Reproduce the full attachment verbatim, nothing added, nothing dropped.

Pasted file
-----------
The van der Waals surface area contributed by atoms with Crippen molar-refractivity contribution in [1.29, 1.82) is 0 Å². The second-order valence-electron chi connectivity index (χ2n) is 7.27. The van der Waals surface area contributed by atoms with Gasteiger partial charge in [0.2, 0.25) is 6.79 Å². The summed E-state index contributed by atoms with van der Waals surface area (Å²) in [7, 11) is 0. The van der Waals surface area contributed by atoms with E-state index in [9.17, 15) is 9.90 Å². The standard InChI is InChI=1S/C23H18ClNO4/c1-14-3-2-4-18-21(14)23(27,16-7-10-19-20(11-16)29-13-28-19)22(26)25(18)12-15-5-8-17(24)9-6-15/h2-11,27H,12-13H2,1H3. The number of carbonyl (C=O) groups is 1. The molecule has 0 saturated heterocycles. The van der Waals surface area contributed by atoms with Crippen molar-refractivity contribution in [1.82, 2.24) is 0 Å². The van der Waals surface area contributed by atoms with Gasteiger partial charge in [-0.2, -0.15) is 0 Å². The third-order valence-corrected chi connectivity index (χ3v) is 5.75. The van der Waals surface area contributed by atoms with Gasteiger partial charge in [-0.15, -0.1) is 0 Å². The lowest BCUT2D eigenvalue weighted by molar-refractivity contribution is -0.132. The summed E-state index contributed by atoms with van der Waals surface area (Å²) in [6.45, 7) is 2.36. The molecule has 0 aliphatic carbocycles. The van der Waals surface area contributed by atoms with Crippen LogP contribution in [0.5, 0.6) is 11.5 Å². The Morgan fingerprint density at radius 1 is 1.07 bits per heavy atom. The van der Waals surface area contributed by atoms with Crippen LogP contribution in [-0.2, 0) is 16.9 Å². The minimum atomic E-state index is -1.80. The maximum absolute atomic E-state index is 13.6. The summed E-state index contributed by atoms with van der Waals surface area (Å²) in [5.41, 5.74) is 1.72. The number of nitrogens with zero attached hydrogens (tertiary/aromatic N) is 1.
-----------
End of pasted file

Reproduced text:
The van der Waals surface area contributed by atoms with Crippen molar-refractivity contribution in [1.29, 1.82) is 0 Å². The second-order valence-electron chi connectivity index (χ2n) is 7.27. The van der Waals surface area contributed by atoms with Gasteiger partial charge in [0.2, 0.25) is 6.79 Å². The summed E-state index contributed by atoms with van der Waals surface area (Å²) in [7, 11) is 0. The van der Waals surface area contributed by atoms with E-state index in [9.17, 15) is 9.90 Å². The standard InChI is InChI=1S/C23H18ClNO4/c1-14-3-2-4-18-21(14)23(27,16-7-10-19-20(11-16)29-13-28-19)22(26)25(18)12-15-5-8-17(24)9-6-15/h2-11,27H,12-13H2,1H3. The number of carbonyl (C=O) groups is 1. The molecule has 0 saturated heterocycles. The van der Waals surface area contributed by atoms with Crippen molar-refractivity contribution in [1.82, 2.24) is 0 Å². The van der Waals surface area contributed by atoms with Gasteiger partial charge in [-0.2, -0.15) is 0 Å². The third-order valence-corrected chi connectivity index (χ3v) is 5.75. The van der Waals surface area contributed by atoms with Gasteiger partial charge in [-0.15, -0.1) is 0 Å². The lowest BCUT2D eigenvalue weighted by molar-refractivity contribution is -0.132. The summed E-state index contributed by atoms with van der Waals surface area (Å²) in [6.45, 7) is 2.36. The molecule has 0 aliphatic carbocycles. The van der Waals surface area contributed by atoms with Crippen LogP contribution in [0.5, 0.6) is 11.5 Å². The Morgan fingerprint density at radius 1 is 1.07 bits per heavy atom. The van der Waals surface area contributed by atoms with Crippen LogP contribution in [-0.2, 0) is 16.9 Å². The minimum atomic E-state index is -1.80. The maximum absolute atomic E-state index is 13.6. The summed E-state index contributed by atoms with van der Waals surface area (Å²) in [5.41, 5.74) is 1.72. The number of nitrogens with zero attached hydrogens (tertiary/aromatic N) is 1.